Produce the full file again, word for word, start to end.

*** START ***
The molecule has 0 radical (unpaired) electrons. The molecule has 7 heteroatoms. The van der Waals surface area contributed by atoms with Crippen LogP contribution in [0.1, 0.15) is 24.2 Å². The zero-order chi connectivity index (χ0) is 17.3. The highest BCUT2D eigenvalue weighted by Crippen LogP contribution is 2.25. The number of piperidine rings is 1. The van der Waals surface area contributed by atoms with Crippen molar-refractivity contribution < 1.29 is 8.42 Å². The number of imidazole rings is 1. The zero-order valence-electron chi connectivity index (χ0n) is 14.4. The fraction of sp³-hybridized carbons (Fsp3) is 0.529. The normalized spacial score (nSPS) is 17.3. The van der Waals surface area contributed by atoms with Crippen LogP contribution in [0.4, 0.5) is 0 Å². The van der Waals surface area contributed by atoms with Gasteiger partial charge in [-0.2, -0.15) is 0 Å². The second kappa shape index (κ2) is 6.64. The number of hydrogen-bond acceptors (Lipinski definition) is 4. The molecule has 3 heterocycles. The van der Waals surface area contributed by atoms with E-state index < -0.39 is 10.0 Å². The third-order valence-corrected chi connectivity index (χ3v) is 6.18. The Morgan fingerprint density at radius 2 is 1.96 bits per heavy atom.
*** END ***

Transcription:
The molecule has 0 radical (unpaired) electrons. The molecule has 7 heteroatoms. The van der Waals surface area contributed by atoms with Crippen LogP contribution in [0.1, 0.15) is 24.2 Å². The zero-order chi connectivity index (χ0) is 17.3. The highest BCUT2D eigenvalue weighted by Crippen LogP contribution is 2.25. The number of piperidine rings is 1. The van der Waals surface area contributed by atoms with Crippen molar-refractivity contribution < 1.29 is 8.42 Å². The number of imidazole rings is 1. The zero-order valence-electron chi connectivity index (χ0n) is 14.4. The fraction of sp³-hybridized carbons (Fsp3) is 0.529. The normalized spacial score (nSPS) is 17.3. The van der Waals surface area contributed by atoms with Crippen LogP contribution in [0.4, 0.5) is 0 Å². The van der Waals surface area contributed by atoms with Gasteiger partial charge in [-0.2, -0.15) is 0 Å². The second kappa shape index (κ2) is 6.64. The number of hydrogen-bond acceptors (Lipinski definition) is 4. The molecule has 3 heterocycles. The van der Waals surface area contributed by atoms with E-state index < -0.39 is 10.0 Å². The third-order valence-corrected chi connectivity index (χ3v) is 6.18. The Morgan fingerprint density at radius 2 is 1.96 bits per heavy atom.